Source: Mars Reconnaissance Orbiter
Rocks on Mars dug from far underground by crater-blasting impacts are providing glimpses of one possible way Mars' atmosphere has become much less dense than it used to be.
At several places where cratering has exposed material from depths of about 5 kilometers (3 miles) or more beneath the surface, observations by a mineral-mapping instrument on NASA's Mars Reconnaissance Orbiter indicate carbonate minerals.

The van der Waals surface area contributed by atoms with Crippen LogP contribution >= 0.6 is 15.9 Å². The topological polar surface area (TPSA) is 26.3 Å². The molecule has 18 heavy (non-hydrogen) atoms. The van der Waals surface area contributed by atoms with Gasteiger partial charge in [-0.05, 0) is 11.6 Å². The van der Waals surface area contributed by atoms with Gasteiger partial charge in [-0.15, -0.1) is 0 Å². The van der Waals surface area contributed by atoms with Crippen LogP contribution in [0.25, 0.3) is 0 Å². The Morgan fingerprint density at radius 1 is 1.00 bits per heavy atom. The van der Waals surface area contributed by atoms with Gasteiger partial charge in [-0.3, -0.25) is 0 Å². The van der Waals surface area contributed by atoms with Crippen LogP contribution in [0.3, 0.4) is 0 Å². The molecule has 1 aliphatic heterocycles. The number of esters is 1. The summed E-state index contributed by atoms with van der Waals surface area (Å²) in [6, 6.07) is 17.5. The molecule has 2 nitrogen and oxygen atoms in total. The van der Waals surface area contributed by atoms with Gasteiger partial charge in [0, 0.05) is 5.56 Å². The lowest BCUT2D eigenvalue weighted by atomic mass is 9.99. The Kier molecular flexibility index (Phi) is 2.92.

These are not the first detections of carbonates on Mars. However, compared to earlier findings, they bear closer resemblance to what some scientists have theorized for decades about the whereabouts of Mars' "missing" carbon. If deeply buried carbonate layers are found to be widespread, they would help answer questions about the disappearance of most of ancient Mars' atmosphere, which is deduced to have been thick and mostly carbon dioxide. The carbon that goes into formation of carbonate minerals can come from atmospheric carbon dioxide. (read more)